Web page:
The main language in Saint Lucia is English although many St. Lucian's also speak French and Spanish. Kwéyòl, St Lucia's second language, is widely spoken by the St. Lucian people including all walks of life such as doctors, bankers, government ministers and the man on the street. Kwéyòl is not just a patois or broken French, but a language in its own right, with its own rules of grammar and syntax. The language is being preserved by its everyday use in day-to-day affairs and by special radio programmers, this manifests nationalism in terms of their use of their own language, and news read entirely in Kwéyòl.

Physical Characteristics

The island is 238 sq. miles (616 sq. km), 27 miles long, 14 miles wide with a combination of high mountains, forests, low lying lands and beaches. A central mountain range runs the length of the island, with peaks ranging between 1000 and 3145 feet. Forests dominate the mountains, while jasmine, scarlet chenille and wild orchids provide splashes of colour to the lush green slopes. The two towering volcanic cones on the southwest coast, Gros Piton (797m) and Petit Piton (750m) are one of the Caribbean’s most famous landmarks. The volcanic origin of the island provides visitors with an opportunity to visit a “drive-in volcano” and take a dip in the reputedly therapeutic Sulphur springs.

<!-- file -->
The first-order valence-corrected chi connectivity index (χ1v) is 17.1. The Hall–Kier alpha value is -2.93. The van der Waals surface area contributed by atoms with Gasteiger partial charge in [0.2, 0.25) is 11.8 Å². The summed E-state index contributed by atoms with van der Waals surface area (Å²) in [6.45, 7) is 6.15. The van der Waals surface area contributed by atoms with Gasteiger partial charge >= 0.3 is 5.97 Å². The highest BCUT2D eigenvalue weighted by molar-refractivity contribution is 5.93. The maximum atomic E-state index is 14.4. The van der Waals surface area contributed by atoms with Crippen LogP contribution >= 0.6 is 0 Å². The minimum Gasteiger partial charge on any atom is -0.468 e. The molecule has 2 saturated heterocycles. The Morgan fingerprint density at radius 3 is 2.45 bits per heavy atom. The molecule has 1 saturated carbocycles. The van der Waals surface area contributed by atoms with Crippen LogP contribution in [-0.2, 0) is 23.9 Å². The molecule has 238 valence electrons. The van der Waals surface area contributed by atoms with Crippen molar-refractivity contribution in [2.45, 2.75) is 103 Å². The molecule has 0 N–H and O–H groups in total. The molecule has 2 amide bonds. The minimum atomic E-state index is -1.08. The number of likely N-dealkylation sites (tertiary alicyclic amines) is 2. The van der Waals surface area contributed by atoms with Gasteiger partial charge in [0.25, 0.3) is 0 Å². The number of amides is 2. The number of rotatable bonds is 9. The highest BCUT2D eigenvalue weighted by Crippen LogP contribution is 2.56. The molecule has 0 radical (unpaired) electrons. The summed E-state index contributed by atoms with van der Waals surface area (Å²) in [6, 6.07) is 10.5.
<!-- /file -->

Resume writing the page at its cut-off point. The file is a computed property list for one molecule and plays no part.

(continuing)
The climate on island is tropical with temperatures ranging from 70 – 90 Fahrenheit. The rainy season is from June to November and the drier period between December and May. Average rainfall is between 160-360cm depending on altitude.


Currently estimated at 150,000 with a workforce of about 65,000. Annual population growth rate is approximately 2%. English is the official language of St Lucia however, a French-based patois is widely spoken.

See St. Lucia and enjoy its diverse culture and wide arena of breath-taking tourist destination!

Little Cayman: Ultimate in Comfort & Splendor!

Little Cayman is the smallest and least developed of the three Cayman Islands, located 87 miles northeast of Grand Cayman, five miles west of Cayman Brac, 480 miles from Miami and 90 miles south of Havana.

First discovered by Christopher Columbus in 1503 and rarely visited (except for the occasional pirate) until recent times, Little Cayman is now a favorite destination of modern-day explorers, photographers, naturalists and, of course, divers. The moment you arrive, you'll understand why.

The island itself - just 10 miles long and 1 mile wide - is blessed with 22 miles of spectacular coastline and, just offshore, incredible coral reefs teeming with over 150 kinds of coral and more than 500 species of fish.